Oakland offered return-payment on Vazquez’s error in the fifth when Healy had a grounder clang off his midsection at first base and into foul territory near the visitors bullpen, letting Deven Marrero not only reach, but get to second. He was sent home, carrying the go-ahead run, with a two-out single from Dustin Pedroia.
When Pomeranz was relieved of his duties, it became evident that he had kept a powder-keg offense in check. The A’s greeted Boston bullpenners Ben Taylor (L, 0-1, 6.59 ERA) and Noe Ramirez with a four-homer, six-run barrage in the fifth and sixth to claim an 8-3 lead. And each homer in the fifth grew more impressive.
Mark Canha, adding on to his walk-off heroics of the night prior, launched a solo homer (3) into the second embankment of bleachers in left field. Khris Davis added a two-run bomb (13) that nearly flew into a luxury box window just to the left of straight-away center field. Jed Lowrie contributed a solo home run (6) of his own in the sixth, this one well into the seat in right field.
It was Pinder’s fifth-inning blast, though, that inspired the greatest awe. Connecting on a first-pitch, center-cut fastball, Pinder pulverized his own two-run rocket into the second deck in left-center. With the blast, the lanky utility man became just the second Athletic — fourth player ever — to reach the plaza reserve level seats.
— #Statcast (@statcast) May 20, 2017
Of the three fifth-inning homers, which added up to just over a quarter-mile of combined flight, Melvin said:
“Seems like they got longer and longer: Canha crushed that ball, KD we’ve seen it, and the Pinder one, I don’t even know how to explain that.”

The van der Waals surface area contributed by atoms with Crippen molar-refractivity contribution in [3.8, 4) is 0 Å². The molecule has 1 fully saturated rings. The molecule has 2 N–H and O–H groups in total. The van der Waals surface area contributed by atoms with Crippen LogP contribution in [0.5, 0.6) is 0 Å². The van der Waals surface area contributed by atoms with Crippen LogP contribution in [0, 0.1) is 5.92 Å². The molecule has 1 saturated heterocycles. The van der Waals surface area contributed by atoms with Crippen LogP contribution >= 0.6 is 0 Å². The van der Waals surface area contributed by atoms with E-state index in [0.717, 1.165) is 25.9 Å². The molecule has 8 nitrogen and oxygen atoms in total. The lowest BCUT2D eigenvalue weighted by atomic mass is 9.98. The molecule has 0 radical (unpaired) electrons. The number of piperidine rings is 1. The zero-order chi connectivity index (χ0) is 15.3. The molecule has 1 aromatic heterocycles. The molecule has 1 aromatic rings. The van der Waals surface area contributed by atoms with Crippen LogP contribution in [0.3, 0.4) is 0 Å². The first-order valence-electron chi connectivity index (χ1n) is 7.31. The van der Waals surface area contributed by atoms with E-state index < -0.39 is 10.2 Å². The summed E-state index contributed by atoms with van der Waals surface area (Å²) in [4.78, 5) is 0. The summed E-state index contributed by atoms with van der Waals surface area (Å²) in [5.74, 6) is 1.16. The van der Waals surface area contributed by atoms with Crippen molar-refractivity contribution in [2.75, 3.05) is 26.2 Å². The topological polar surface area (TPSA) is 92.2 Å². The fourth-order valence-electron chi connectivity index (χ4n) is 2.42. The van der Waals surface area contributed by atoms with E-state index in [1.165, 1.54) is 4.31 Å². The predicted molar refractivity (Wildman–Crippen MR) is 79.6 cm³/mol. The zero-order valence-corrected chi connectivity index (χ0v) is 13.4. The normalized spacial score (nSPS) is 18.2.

Pinder himself wasn’t explain. And, he added, he was unaware of the homer’s landing spot until “a lot” of his teammates showed him the video in the clubhouse. He said:
“Honestly, it was one of those swings where you kind of blackout. You see it and you hit it, and you don’t know what happens after.”
The five-run lead was all the bullpen would need in support of Manaea, who worked five innings allowing three runs — two earned. Frankie Montas and Josh Smith combined for four zeroes, extending the Oakland bullpen’s home scoreless streak to 25 innings.
Oakland goes for a four-game sweep of the Red Sox in Sunday afternoon’s series finale. Melvin and the A’s will send top performing starter Andrew Triggs (5-2, 2.12 ERA) to the bump, he is 3-2 with a 3.25 ERA in home starts this season. Boston will counter with Eduardo Rodriguez (2-1, 3.05 ERA), who does not have a decision against the A’s despite eight scoreless innings in his only previous start against them.
Prior to the game, the A’s activated reliever John Axford (right shoulder) from the 10-day disabled list. Reliever Ryan Dull was placed on the 10-day DL with a right knee strain suffered in the ninth inning of the A’s 3-2 win Friday night, results of his Saturday morning MRI showed no structural damage. … Yonder Alonso (left knee) sat out of Saturday’s game, his third in a row. Manager Bob Melvin said the first baseman is feeling “a little bit better” each day and could possibly start Sunday’s series finale with the Red Sox. … Melvin was ejected from the game after arguing a call in the second, it was the manager’s first ejection of the season. … Trevor Plouffe (0-for-2 with two walks and two runs scored) saw his season-best 10-game hitting streak come to an end.